Economists warn against credit tightening

By Song Shengxia Source:Global Times Published: 2013-7-16 22:38:01

China has no need to actively engage in reducing credit, and to do so could cause a dramatic fall in investment and a further decline in the economy, Chinese economists said Tuesday.

The total credit-to-GDP ratio in China is significantly lower than that in major developed economies, Chen Yuyun, director of the Institute of Economic Policy Research at Peking University, said at a seminar in Beijing Tuesday.

Furthermore, an overemphasis on deleveraging by reducing growth of the money supply and loans could cause a collapse in investment, he warned.

According to Chen, the credit-to-GDP ratio, a measure used by economists to indicate a credit bubble, is 220 percent in China, compared with 512 percent in Japan, 507 percent in Britain and 279 percent in the US.

The leverage ratio in China is not high and total credit is controllable so there is no urgent need for China to actively deleverage, Chen said. 

Chen was commenting on a recent buzz word, "Likonomics", which was coined by economists at investment bank Barclays Capital in June to describe a raft of measures adopted since March by the State Council, the country's cabinet, led by Premier Li Keqiang.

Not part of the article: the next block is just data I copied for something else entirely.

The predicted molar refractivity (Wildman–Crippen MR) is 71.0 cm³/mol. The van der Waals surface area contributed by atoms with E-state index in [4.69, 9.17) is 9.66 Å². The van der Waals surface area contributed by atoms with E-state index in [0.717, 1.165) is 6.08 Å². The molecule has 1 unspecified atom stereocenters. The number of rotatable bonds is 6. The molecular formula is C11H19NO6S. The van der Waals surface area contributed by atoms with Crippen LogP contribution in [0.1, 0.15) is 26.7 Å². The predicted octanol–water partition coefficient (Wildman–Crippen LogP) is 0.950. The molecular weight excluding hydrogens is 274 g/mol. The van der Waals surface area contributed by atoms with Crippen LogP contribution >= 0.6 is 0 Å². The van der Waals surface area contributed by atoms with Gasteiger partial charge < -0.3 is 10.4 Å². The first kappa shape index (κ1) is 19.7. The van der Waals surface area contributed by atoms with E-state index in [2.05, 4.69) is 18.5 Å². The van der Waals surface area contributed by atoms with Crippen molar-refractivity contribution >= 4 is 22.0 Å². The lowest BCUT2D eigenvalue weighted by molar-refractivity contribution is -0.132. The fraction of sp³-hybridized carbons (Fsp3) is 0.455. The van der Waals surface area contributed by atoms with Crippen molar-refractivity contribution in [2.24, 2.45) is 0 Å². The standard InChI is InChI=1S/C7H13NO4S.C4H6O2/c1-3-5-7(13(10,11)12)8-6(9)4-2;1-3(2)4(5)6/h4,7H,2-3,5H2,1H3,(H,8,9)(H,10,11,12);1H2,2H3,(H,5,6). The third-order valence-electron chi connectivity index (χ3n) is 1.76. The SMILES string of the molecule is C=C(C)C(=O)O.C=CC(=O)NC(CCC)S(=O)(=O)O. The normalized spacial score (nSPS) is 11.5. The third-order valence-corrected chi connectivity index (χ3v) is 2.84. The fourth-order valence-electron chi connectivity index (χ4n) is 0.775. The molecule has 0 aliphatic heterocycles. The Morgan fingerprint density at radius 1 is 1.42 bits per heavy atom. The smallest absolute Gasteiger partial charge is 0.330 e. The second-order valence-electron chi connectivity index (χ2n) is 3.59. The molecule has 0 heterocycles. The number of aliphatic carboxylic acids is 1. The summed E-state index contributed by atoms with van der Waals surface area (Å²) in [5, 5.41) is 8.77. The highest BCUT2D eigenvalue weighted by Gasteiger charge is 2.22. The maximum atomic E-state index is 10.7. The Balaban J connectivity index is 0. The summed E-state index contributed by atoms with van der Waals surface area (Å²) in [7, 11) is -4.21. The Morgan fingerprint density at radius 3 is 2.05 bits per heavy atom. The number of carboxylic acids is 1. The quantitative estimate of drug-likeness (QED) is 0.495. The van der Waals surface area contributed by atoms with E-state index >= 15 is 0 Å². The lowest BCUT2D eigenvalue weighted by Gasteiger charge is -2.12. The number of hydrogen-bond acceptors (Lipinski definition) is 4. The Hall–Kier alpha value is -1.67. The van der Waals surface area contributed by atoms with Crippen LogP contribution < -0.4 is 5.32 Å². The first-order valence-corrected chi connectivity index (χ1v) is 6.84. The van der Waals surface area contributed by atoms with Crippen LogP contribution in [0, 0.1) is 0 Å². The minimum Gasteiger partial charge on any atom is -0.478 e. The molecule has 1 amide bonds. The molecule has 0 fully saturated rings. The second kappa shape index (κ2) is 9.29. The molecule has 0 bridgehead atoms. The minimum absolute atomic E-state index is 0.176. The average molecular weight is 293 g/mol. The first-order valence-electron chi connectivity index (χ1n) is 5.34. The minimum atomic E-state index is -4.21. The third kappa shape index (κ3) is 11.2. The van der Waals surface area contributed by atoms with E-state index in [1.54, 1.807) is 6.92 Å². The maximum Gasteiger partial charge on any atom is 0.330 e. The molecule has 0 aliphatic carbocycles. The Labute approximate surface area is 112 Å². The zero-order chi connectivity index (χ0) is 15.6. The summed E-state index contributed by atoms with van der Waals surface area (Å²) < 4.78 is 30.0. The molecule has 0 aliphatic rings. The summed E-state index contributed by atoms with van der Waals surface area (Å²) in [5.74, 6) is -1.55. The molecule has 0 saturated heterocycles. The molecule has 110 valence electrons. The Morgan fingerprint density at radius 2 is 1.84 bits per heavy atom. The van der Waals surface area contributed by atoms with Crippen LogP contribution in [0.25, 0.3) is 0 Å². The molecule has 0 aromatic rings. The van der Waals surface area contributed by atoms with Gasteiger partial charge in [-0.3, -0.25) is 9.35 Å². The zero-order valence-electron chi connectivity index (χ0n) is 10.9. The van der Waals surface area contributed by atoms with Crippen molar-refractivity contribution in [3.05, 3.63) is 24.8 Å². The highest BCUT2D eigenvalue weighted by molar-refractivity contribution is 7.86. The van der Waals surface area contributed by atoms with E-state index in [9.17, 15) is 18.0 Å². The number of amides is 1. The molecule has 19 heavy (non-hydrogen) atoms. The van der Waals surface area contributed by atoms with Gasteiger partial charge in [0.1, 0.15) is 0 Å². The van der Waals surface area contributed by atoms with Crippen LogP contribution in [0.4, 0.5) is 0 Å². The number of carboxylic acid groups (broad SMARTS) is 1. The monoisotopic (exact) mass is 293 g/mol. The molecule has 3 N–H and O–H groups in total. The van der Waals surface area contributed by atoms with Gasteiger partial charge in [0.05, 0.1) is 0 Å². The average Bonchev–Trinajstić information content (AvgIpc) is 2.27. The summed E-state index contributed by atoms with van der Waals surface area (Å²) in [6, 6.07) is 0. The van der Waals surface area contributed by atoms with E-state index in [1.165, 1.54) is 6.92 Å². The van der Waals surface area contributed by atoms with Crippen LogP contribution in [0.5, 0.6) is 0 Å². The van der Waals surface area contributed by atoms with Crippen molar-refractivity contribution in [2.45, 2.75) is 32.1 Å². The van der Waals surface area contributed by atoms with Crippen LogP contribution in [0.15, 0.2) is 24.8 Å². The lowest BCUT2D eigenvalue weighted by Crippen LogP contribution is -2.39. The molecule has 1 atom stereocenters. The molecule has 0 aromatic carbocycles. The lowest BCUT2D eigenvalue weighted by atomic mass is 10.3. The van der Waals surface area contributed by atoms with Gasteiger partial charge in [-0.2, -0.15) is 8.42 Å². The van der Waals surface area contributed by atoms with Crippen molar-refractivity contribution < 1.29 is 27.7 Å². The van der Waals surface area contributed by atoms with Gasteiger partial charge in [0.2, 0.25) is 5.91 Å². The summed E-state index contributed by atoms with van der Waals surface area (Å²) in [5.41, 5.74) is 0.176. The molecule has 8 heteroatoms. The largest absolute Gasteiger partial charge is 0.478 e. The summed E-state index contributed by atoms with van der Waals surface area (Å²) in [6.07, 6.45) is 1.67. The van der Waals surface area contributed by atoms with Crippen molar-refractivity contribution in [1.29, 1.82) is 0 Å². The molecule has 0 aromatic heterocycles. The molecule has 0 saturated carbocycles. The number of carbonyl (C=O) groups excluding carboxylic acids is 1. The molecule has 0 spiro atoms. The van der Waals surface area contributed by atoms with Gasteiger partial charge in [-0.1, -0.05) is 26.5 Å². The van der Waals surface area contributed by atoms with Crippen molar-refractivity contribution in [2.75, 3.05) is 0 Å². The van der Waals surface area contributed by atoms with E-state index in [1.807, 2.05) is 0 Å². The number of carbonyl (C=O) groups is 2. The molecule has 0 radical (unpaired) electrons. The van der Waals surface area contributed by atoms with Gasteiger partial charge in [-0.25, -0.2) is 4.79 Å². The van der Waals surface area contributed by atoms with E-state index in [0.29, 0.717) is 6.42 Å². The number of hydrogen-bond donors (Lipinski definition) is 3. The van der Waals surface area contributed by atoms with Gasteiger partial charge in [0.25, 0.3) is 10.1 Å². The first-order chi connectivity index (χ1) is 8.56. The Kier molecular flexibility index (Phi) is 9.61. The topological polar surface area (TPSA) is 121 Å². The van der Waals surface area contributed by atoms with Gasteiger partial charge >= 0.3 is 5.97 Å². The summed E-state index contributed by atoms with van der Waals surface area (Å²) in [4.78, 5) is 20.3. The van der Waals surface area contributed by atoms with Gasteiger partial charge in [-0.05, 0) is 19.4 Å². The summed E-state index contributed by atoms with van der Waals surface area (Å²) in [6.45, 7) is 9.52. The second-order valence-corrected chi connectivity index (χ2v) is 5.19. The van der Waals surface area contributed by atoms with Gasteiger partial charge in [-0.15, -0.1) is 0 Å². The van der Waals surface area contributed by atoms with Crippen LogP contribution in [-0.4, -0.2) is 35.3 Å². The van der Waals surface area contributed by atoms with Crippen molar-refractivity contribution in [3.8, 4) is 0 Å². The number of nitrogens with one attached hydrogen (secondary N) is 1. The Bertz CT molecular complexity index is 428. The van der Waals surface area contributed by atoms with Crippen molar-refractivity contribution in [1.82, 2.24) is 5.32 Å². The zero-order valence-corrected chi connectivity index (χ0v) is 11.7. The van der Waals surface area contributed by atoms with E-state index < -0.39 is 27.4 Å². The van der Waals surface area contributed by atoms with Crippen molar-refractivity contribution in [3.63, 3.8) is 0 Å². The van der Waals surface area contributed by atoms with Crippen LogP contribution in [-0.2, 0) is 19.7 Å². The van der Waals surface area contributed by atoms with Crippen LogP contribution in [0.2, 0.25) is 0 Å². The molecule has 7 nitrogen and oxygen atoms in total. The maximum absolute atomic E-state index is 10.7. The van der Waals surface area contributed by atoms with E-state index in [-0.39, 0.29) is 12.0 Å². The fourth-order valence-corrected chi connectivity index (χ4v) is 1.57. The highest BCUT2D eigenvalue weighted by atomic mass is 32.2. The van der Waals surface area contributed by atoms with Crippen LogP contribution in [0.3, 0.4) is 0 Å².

Deleveraging is considered to be one of the three pillars of "Likonomics".

China experienced a liquidity crunch in June, which saw the overnight ­money-market rate, a key gauge of liquidity for the country's banking system, rise to 12.85 percent on June 20.

The central bank chose not to inject more cash into the money market as part of a strategy that analysts said was aimed at curbing off-balance sheet activities such as shadow banking.

"Overestimating the financial risks in China will risk misjudging the major problems in the economy," Cai Hongbin, dean of the Guanghua School of Management at Peking University, said at the same seminar.

The decline of investment demand is the major cause of the current economic decline. Balancing investment and consumption and improving the quality of investment is a must, Cai said.

The country's GDP grew by 7.5 percent from a year earlier in the second quarter, down from 7.7 percent in the first three months of the year, official data showed Monday.

It was the fifth straight quarter in which China's economy grew by less than 8 percent, which had been the country's annual growth target between 2005 and 2011. Fixed-assets investment rose by 20.1 percent year-on-year in the first half, down 0.8 percentage points from the first quarter and a decline of 0.3 percentage points from the same period of 2012.

Posted in: Economy

blog comments powered by Disqus